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Saturday, 8 January 2011

Accidents (Harry M. Rhoads)


File:Dead Woman On Floor With Chair And Spittoon.jpg

Dead woman on floor with chair and spittoon, Denver, Colorado
: photo by Harry M. Rhoads, c. 1920 (Library of Congress)

"Crowds of people moved through the streets with a dream-like violence."

-- Nathanael West


manik sharma said...

these images make me recall a dialogue from the movie the shawshank redemption..."the world went and got itself into a damn hurry"....i guess accidents are some violence that manages to escape basements or minds....the sad part being that they are coincidences...all of a way i guess....

TC said...


Cars can be lethal, to those in cars and those not in cars.

The phenomenon of the traffic accident as spectacle for gaping and gawking onlookers, as a kind of cultural indicator, bespeaks a certain kind of society.

Living here as we do on the very busy freeway feeder avenue we have seen four traffic fatalities involving pedestrians in the immediate vicinity of our domicile, one of these involving our next door neighbour, hit and killed by a car while attempting to cross the street on his way home from the grocery store.

As he and his sundry purchases lay scattered in pieces in the crosswalk, a gaggle of curiosity seekers quickly gathered.

TC said...

(I suppose, too, that I thought the Nat West quote imparted to these scenes a certain George Romero-zombie quality of deep unspoken social disturbance, a feeling of dangerous sleepwalking, but without the clarity of dreaming...)

Anonymous said...

Reading this dialogue after viewing the Rhoads photos displayed, reading about Rhoads, seeing other examples of his work and trying to figure out his artistic and journalistic intentions, and nearly having several accidents this morning on our icy, badly maintained roads, is both interesting and confusing. I guess I'll go with Tom re "the phenomenon of the traffic accident as spectacle for gaping and gawking onlookers, as a kind of cultural indicator, bespeaks a certain kind of society" and with Manik regarding "accidents are some violence that manages to escape basements or minds". We live on a road that is very busy on weekday mornings. What happens to people when they get behind the wheel of a car never ceases to amaze me. I've often seen expressions of pure murder on people's faces. And, as is the habit of most residents of places, I'd say that the people around Philadelphia are the worst examples of this behavior I've ever seen, actually surpassing the drivers of Massachusetts and, though underachieving in most other ways, Rhode Island. Rhoads is really, really interesting, though, and previously unknown to me. What a fascinating guy and career.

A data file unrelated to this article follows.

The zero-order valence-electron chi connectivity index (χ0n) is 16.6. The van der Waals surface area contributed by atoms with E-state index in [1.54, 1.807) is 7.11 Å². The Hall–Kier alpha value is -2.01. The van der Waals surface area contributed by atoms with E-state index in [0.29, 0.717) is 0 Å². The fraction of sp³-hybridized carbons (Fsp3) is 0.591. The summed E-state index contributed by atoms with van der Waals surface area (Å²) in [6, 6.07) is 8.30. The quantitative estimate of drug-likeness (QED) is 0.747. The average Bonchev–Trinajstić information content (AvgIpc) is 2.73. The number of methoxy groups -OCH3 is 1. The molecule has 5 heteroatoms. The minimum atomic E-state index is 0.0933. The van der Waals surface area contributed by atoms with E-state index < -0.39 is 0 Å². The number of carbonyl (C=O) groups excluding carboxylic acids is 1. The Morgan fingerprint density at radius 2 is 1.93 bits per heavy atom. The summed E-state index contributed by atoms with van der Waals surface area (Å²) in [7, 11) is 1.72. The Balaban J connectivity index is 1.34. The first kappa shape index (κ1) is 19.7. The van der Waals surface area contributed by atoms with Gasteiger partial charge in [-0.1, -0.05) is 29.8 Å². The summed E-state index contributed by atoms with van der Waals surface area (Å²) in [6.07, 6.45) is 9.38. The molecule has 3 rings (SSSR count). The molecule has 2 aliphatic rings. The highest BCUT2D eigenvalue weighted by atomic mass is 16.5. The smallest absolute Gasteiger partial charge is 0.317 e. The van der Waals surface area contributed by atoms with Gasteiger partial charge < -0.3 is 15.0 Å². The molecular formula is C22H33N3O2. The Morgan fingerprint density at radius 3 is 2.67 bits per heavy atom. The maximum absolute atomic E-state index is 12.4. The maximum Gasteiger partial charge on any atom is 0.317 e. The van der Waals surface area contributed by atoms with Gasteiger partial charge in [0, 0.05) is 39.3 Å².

John B-R said...

The world’s first road traffic death involving a motor vehicle is alleged to have occurred on 31 August 1869. An Irish scientist Mary Ward died when she fell out of her cousins' steam car and was run over by it. (Wikipedia) I read somewhere that the car was going 4.5 mph, which is just a little over walking speed.

Wikipedia again: Worldwide it was estimated in 2004 that 1.2 million people were killed (2.2% of all deaths) and 50 million more were injured in motor vehicle collisions. India leads with 105,000 traffic deaths in a year, compared with over 96,000 in China. This makes motor vehicle collisions the leading cause of injury death among children worldwide 10 – 19 years old (260,000 children die a year, 10 million are injured) and the sixth leading preventable cause of death in the United States (45,800 people died and 2.4 million were injured in 2005). In Canada they are the cause of 48% of severe injuries.

As far as those curiosity-seekers are concerned, I think it would be a lot worse for all of us if people got killed and lay in the rod and no one stopped to look.

TC said...

Well, I really don't take myself as an example of anything, but the last couple of times (one is too many) I've found myself a helpless pedestrian lying helplessly on American pavement, sure enough there have been interested passersby gaping, but nary a Good Sam. And too, were I to become road kill, I'd prefer that anyone in the area sought some other form of entertainment. Well, the movies have been pretty lousy lately, but still.

(This puts me in mind of, of all things, the title of a poetry book: Autogeddon.)